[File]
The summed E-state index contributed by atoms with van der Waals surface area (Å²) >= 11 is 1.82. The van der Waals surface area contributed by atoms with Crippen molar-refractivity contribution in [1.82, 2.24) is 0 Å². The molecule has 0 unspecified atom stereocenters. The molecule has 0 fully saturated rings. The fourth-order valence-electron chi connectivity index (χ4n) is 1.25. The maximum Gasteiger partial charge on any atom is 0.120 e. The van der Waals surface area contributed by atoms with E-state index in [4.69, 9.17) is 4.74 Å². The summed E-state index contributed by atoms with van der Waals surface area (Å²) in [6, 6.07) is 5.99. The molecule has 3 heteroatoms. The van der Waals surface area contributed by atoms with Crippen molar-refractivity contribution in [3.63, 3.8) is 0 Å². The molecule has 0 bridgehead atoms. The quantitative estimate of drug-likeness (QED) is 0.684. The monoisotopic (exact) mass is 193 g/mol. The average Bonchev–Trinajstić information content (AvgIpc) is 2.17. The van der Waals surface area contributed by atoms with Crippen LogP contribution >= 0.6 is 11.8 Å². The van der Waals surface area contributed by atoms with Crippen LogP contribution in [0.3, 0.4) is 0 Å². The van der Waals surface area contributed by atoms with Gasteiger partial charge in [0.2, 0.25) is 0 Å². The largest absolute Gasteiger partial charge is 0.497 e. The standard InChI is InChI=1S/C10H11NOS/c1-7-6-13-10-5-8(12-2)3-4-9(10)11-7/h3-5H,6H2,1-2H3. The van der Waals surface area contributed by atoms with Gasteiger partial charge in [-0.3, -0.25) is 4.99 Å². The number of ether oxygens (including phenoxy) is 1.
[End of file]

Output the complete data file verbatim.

The summed E-state index contributed by atoms with van der Waals surface area (Å²) >= 11 is 1.82. The van der Waals surface area contributed by atoms with Crippen molar-refractivity contribution in [1.82, 2.24) is 0 Å². The molecule has 0 unspecified atom stereocenters. The molecule has 0 fully saturated rings. The fourth-order valence-electron chi connectivity index (χ4n) is 1.25. The maximum Gasteiger partial charge on any atom is 0.120 e. The van der Waals surface area contributed by atoms with E-state index in [4.69, 9.17) is 4.74 Å². The summed E-state index contributed by atoms with van der Waals surface area (Å²) in [6, 6.07) is 5.99. The molecule has 3 heteroatoms. The van der Waals surface area contributed by atoms with Crippen molar-refractivity contribution in [3.63, 3.8) is 0 Å². The molecule has 0 bridgehead atoms. The quantitative estimate of drug-likeness (QED) is 0.684. The monoisotopic (exact) mass is 193 g/mol. The average Bonchev–Trinajstić information content (AvgIpc) is 2.17. The van der Waals surface area contributed by atoms with Crippen LogP contribution >= 0.6 is 11.8 Å². The van der Waals surface area contributed by atoms with Crippen LogP contribution in [0.3, 0.4) is 0 Å². The van der Waals surface area contributed by atoms with Gasteiger partial charge in [0.2, 0.25) is 0 Å². The largest absolute Gasteiger partial charge is 0.497 e. The standard InChI is InChI=1S/C10H11NOS/c1-7-6-13-10-5-8(12-2)3-4-9(10)11-7/h3-5H,6H2,1-2H3. The van der Waals surface area contributed by atoms with Gasteiger partial charge in [-0.3, -0.25) is 4.99 Å². The number of ether oxygens (including phenoxy) is 1.